Sometimes, after you get years of blogging experience under your skillful belt, you look back at your old posts.
What do you see? How do you feel? Do you sometimes cringe and want to hide under a blanket and never come out of it?
Same, bookwyrms, same. 😫
Moving to WordPress destroyed some of the formatting we had on Blogger. Despite moving in February and having all summer (let’s be honest though, that wrist) to do all of that, I’m still not done. I’m halfway through, and Clo has kindly allowed me to steal her soul and we’ve got a ways to go still. 😥
But here’s the thing… I deleted nearly 50 blog posts from my past.
Whatttttt. That’s approximately 2-3 months worth of posts at the speed I was going back then. That brought me down to under 1000 posts again, am I trying to lose myself here? What’s going on?! Did I think this through or am I just impulsive and moody and didn’t want to blog anymore???
Why would you want to delete some of your oldest blog posts??? 😱
Deleting a blog post is not as easy as finding that post and hitting the delete/trash button. After all, some sites allow you to keep the post in the trash for a certain time period before deleting it permanently while others delete it immediately. And if you’re on blogger, the posts you delete are gone from the currently visible eye. You don’t want to accidentally toss out a post!
You want your blog to reflect your best self.
This means getting rid of anything that doesn’t put your best foot forward, and that includes blog posts. You feel that your blog is your personal brand you want to display professionally out into the world (not just in your niche), so you want all of your posts to reflect who you are. It’s basically your portfolio.
The post is embarrassing, and you don’t want others seeing that.
I’ve had my fair share of embarrassing blogging moments, you’ve had your fair share of moments – we’ve all had it. Some of us are okay with displaying that, but some of us?
Well… we want to hide the most embarrassing posts because omg what if they judge you based on that one post you wrote six years ago?
You basically didn’t write anything.
Once upon a time in the book blogging world, promotional posts were extremely popular. Over the past few years, we’ve shifted from posts promoting books we think our readers would be interested in something more. Discussion posts are a huge deal, providing thought-provoking conversations with other bloggers. Reviews are rarely read, with views being the lowest compared to everything else. Fun posts breaking the rules of Top Ten Tuesday are far more entertaining to read because they are outside the box and provide a way to discuss.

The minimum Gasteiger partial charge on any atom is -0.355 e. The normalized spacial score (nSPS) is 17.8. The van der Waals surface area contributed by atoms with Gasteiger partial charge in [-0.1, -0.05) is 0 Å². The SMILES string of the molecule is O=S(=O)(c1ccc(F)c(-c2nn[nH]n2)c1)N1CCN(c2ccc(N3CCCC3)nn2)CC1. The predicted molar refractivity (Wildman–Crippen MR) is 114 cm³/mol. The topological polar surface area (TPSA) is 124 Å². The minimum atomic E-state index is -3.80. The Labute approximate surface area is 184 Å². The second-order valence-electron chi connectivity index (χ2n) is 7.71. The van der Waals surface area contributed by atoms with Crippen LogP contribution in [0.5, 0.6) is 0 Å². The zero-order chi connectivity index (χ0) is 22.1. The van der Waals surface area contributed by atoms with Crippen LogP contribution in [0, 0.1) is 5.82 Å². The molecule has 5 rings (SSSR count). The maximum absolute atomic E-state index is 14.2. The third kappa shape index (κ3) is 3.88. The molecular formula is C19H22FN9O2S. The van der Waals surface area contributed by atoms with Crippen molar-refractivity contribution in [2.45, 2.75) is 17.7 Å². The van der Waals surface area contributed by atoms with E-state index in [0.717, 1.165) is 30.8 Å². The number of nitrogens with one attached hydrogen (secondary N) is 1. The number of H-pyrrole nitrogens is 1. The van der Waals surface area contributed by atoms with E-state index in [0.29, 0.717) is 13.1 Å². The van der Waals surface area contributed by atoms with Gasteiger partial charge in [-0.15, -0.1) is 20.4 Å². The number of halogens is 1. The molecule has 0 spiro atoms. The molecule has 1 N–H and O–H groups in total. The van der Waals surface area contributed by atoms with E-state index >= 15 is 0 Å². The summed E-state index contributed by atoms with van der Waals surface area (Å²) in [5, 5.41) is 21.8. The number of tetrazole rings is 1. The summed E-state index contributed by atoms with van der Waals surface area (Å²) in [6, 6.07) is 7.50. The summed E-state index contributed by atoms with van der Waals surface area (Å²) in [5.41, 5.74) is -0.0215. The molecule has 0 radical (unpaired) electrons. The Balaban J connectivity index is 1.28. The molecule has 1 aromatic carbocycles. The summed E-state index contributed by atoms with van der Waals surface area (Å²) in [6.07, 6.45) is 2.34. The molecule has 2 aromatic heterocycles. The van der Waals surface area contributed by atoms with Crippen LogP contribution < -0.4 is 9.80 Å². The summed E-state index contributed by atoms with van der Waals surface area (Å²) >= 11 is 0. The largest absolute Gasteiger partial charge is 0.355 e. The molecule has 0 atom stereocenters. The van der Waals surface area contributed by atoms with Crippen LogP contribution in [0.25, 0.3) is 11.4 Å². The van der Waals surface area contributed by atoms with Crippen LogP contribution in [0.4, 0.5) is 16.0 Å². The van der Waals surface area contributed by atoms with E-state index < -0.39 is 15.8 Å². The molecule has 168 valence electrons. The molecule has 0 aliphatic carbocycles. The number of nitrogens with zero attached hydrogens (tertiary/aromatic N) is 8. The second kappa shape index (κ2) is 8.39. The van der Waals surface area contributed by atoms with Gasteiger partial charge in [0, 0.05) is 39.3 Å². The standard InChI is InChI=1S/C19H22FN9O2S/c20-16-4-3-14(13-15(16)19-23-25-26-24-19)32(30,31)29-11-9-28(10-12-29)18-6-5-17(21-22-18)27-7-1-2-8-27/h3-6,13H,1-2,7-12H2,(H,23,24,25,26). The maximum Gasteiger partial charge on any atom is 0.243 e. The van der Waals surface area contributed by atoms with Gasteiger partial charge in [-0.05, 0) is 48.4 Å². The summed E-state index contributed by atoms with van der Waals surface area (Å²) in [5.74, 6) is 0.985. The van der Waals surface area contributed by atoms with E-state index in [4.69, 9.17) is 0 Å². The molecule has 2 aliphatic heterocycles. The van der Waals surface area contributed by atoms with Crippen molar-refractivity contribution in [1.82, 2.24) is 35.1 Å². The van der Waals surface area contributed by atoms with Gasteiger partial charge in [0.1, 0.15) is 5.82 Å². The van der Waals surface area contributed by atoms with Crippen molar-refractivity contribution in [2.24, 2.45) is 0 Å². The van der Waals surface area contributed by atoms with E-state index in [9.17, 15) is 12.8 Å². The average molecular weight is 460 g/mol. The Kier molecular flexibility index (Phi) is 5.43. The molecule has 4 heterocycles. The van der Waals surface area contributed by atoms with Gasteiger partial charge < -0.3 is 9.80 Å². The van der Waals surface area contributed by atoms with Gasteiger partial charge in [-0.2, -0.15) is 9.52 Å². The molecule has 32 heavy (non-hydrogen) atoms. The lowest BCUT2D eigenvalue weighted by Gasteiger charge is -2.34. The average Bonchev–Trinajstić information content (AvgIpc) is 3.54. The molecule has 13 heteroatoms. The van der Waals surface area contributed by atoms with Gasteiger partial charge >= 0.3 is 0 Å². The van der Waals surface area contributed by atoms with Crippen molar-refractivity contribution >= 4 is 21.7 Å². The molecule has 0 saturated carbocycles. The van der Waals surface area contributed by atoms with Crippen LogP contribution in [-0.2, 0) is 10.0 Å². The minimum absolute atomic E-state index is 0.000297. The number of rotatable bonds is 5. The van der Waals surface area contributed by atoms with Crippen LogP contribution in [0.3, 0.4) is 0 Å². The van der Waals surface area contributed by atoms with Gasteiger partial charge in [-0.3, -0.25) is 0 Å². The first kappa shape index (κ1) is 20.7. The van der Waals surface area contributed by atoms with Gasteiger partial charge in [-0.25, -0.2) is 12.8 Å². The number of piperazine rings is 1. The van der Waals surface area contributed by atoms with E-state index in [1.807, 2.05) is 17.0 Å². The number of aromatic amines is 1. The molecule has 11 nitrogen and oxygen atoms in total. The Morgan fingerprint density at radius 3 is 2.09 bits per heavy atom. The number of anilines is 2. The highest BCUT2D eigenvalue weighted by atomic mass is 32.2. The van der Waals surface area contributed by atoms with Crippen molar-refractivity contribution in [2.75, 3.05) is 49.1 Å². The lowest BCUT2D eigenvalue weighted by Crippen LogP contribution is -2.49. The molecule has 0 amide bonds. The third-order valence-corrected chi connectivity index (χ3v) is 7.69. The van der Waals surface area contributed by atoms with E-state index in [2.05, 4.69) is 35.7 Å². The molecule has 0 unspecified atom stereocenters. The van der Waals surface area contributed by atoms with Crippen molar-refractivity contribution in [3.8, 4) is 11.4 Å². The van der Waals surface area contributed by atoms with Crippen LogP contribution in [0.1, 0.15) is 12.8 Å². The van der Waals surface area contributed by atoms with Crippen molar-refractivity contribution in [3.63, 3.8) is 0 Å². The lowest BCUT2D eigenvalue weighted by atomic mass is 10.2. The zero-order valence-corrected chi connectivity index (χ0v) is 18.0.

We skip over the blogs that just do promotional posts because there’s nothing to say. What do you say to a book that has a small excerpt and a not very convincing synopsis? What can you say that’s thoughtful and creates conversation?
There’s not much, is there? We’ve become a community that is more than just promoting; we’re focused on interacting and engaging with others, and not just on our blogs.
You feel those posts don’t truly show your growth.
This kind of goes hand in hand with the above statement: if you’re copying and pasting without providing any further content… how do you show you are growing as a blogger and writer? Maybe you’re providing a sentence or two, but does it really show how you’ve grown? Does it really show your skills at the time? 🤷
Why would you keep old blog posts???
Like I said earlier, deleting old posts is not an easy task. You’re deciding work to be erased from the visible eye – how does one do that? Why even do it? You’re throwing away hard work!
You get a good laugh out of them (despite how embarrassing they are).
Every time I look back at my old posts, I sometimes want to laugh at myself because oh dear. Clo likes to say they’re gold. 🤧 And every time someone goes to them, I sometimes want to tear the review apart and rewrite them in my current glory.
But they show my growth and improvement as a blogger, a writer, a person.
I kept a lot of my old posts because I throw away all of my school assignments from before college, so my blog posts are basically the only representation I have of my past writing self. Lookie, I’ve grown from this awkward post about my moments (well, apparently the permalink is really the letter a. I peaked back then). And with six years of blog posts under my belt, maybe I do want to look back and reflect one day, even if they don’t necessarily show my best self.
Maybe other readers want to see how I was when I first started, which gives me a bit of a personality in my opinion. Oh, hey, she was awkward, too! Awkward is okay! Learning is constant.
Provide your experience to others so they won’t make the same mistakes you did.
Back in 2012, there weren’t many book bloggers out there (at least not that I know of). I didn’t have many resources and the only resources I had catered to bloggers in general or bloggers hoping to earn an income. (I mean, it would be nice, but ha, I didn’t even know if I would last a year.)
This is why it is so important to research before you ask – if you have access to the internet and can access Google, please research before asking other bloggers. There’s a line between needing help and wanting people to hold your hand – a lot of us are okay with guiding all of you, but we do have our own blog and lives.
As someone who has blogged for a long time, you got the opportunity to see the blogging world change hands on. You’ve seen the mistakes that others have done over the years, you’ve made your own mistakes. Newer bloggers might look to you or ask for advice and you can chime in!
And if you have a horrible memory like me, every little bit helps when it comes to answering questions.